The Macalope Daily: We didn't start the fire
[Due to technical issues The Macalope is currently available to all Macworld readers, not just members of Macworld Insider.]
The heat is on.
Florian Mueller is a smart guy who knows a lot about patents. Which is why the Macalope doesn’t get how he wrote this piece.
“Soft stance on patents would cost Apple’s shareholders hundreds of billions of dollars” (tip o’ the antlers to Sean).
The Macalope’s mostly going to ignore the patent talk, because that’s Mueller’s area of expertise. But there’s plenty of other stuff to sink his antlers into in this piece.
There are so many people who have invested in Apple, and so many analysts who kept extrapolating past results into a future that actually looks far more challenging than promising, that any caveat concerning Apple’s mid-term to long-term prospects is unpopular and elicits heat, not light.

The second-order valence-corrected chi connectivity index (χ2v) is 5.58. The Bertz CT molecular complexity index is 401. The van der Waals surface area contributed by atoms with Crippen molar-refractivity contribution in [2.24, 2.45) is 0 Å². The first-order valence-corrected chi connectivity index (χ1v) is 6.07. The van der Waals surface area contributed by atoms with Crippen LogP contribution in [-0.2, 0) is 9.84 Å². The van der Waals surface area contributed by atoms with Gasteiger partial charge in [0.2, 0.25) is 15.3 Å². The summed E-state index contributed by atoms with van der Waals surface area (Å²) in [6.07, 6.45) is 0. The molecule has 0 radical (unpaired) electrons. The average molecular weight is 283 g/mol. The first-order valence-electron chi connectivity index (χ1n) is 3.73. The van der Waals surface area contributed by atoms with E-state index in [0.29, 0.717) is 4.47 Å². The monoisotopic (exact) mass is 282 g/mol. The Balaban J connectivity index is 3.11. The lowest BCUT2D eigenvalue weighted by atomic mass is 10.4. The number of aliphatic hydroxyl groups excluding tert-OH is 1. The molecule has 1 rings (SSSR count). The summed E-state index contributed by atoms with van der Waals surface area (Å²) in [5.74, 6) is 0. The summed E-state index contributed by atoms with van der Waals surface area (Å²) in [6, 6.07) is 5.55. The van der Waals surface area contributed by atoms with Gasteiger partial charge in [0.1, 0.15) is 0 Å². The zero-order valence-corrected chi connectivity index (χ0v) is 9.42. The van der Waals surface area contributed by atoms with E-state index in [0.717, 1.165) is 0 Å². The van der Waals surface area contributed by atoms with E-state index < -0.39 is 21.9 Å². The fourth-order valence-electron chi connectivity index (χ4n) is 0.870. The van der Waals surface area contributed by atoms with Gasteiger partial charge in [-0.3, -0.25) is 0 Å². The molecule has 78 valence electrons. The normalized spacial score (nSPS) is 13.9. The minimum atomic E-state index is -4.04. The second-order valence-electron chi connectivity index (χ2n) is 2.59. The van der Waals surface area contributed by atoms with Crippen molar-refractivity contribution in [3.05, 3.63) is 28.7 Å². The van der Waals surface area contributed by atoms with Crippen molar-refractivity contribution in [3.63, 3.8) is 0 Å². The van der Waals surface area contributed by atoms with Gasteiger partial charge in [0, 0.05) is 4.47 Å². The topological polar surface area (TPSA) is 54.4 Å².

Hang on a second. First, look at it from our perspective. Throughout Apple’s 15-year journey from ignominy to the largest company in the world, we’ve been told “Just wait, the [Zune, netbooks, Ultrabooks, Windows Vista, Windows 7, Windows 8, Surface, Motorola Xoom and 10,000 other crappy products] is totally going to kill Apple.” And yet, here we are. At some point you just snap and create an online alter-ego with a head like a Classic Mac and antlers and …
Uh, I mean, you say, “No, the onus is on you to prove that Apple’s doom is nigh or just shut up until it actually happens.”
Last week the horny one linked favorably to a piece by Michael Lopp in which he laid out some reasons why Apple might have a hard time innovating in the future. There’s nothing wrong with speculating why it might happen. What’s wrong is saying categorically it’s going to happen.
One example of those “heat, not light” reactions is that people claim Apple’s primary problem is supply, not demand, sometimes pointing to long queues in front of Apple’s official stores. This supply-not-demand-is-the-problem argument is downright moronic.
Hmm. “Moronic.” Is that heat or light?
I have yet to find even one person who bought an Android phone or tablet because an iPhone or iPad was sold out somewhere and they couldn’t wait a week or a month for their next phone.